Some things are becoming obvious immediately, simply opening the raw data in MS Excel is taking a good ten seconds and simple processing of the data, like a Vlookup is taking up your coffee break. And you haven’t even got into the detailed allocations yet.

After a good few months of building the Mother of All Spreadsheets you get your first set of results (one of our very first clients literally had a spreadsheet called MOAS! Another had a costing spreadsheet labyrinth with over a million formula embedded in it!). But questions start coming in about how some of these costs were calculated and then suggestions are offered on ways to change these allocations.

You look back at the MOAS and realize that these numerous suggestions are complex and often overlapping. And not only that, the next annual ‘Transparency in Higher Education Expenditure’ submission is now due in a couple of months’ time and it dawns on you – the effort to simply maintain the MOAS is nearly the same level of effort to build it in the first place.

Trying to update MOAS with new courses, new programs, new cost centres and potentially new departments (or even schools!) has made the whole process exponentially more complex and due to the ever increasing size of the model, now needs even more specialist MS Access or SQL Server skills – skills that you just don’t have lying around.

You battle through with the update and manage to get the 2nd model updated with a week to spare, although no real time to analyse the results internally or even benchmark with your peers prior to the submission date.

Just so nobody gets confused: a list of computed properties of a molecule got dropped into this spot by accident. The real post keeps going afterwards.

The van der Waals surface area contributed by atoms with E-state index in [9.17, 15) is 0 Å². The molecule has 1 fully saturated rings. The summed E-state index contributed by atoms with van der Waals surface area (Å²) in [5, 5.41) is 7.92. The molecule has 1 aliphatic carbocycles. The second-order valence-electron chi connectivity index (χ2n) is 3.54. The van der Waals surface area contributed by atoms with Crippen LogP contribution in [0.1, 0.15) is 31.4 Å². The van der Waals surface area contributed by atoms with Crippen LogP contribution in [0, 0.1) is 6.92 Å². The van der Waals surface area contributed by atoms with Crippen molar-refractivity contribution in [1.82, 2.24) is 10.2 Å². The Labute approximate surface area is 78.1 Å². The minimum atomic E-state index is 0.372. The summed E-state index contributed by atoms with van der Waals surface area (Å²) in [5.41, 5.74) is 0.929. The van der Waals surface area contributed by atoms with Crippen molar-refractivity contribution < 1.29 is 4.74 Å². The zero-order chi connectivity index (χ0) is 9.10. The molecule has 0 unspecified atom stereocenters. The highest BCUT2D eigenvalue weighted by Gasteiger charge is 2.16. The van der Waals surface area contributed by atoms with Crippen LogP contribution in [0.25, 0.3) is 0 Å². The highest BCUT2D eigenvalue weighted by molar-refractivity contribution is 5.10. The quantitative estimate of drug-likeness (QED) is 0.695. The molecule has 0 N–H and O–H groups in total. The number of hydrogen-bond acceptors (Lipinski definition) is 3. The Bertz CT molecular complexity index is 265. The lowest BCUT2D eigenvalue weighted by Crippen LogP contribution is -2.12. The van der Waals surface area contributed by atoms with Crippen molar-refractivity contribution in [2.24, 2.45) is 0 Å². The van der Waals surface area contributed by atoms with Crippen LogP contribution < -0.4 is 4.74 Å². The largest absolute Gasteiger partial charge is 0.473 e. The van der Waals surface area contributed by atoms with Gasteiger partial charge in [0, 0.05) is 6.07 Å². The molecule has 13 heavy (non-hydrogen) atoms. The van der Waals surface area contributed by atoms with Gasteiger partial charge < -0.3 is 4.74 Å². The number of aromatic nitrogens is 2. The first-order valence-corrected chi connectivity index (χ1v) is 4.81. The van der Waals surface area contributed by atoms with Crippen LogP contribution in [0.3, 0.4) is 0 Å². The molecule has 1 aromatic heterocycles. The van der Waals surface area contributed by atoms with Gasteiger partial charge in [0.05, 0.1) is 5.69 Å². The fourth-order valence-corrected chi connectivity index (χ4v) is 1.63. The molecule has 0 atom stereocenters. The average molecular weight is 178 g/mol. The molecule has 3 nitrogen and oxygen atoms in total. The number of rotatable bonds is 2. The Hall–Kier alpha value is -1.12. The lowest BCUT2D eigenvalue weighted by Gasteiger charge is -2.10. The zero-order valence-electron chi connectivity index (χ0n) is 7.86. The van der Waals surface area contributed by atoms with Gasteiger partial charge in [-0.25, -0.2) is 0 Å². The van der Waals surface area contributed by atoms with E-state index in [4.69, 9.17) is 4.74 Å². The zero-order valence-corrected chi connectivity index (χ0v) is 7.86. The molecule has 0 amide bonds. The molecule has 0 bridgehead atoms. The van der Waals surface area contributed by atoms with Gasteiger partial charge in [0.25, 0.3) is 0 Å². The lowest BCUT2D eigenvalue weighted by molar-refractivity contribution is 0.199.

Then the real kicker occurs – Mathew, the manager that had created and updated the model, suddenly gets a promotion, or worse, leaves your institution. Now you have MOAS, no Mathew, no model documentation, and no back up plan.

This is where we come in with the Executive Model. It is a Rapid Model Implementation solution where we can build the model to cover the entire institution all the way down to individual courses (subjects) and Programs (degrees) in only seven weeks.

How do we do this? We’ve been building very large models for over twenty years, in that time we have developed a number of innovative approaches to handling very large data sets and models so that we can streamline the build, but more importantly the updates as well. We have also spent over a decade building models specifically for Higher Education institutions, so we have a number of standard approaches and rules we use as a starting point, all of which can be further refined by the institution over time.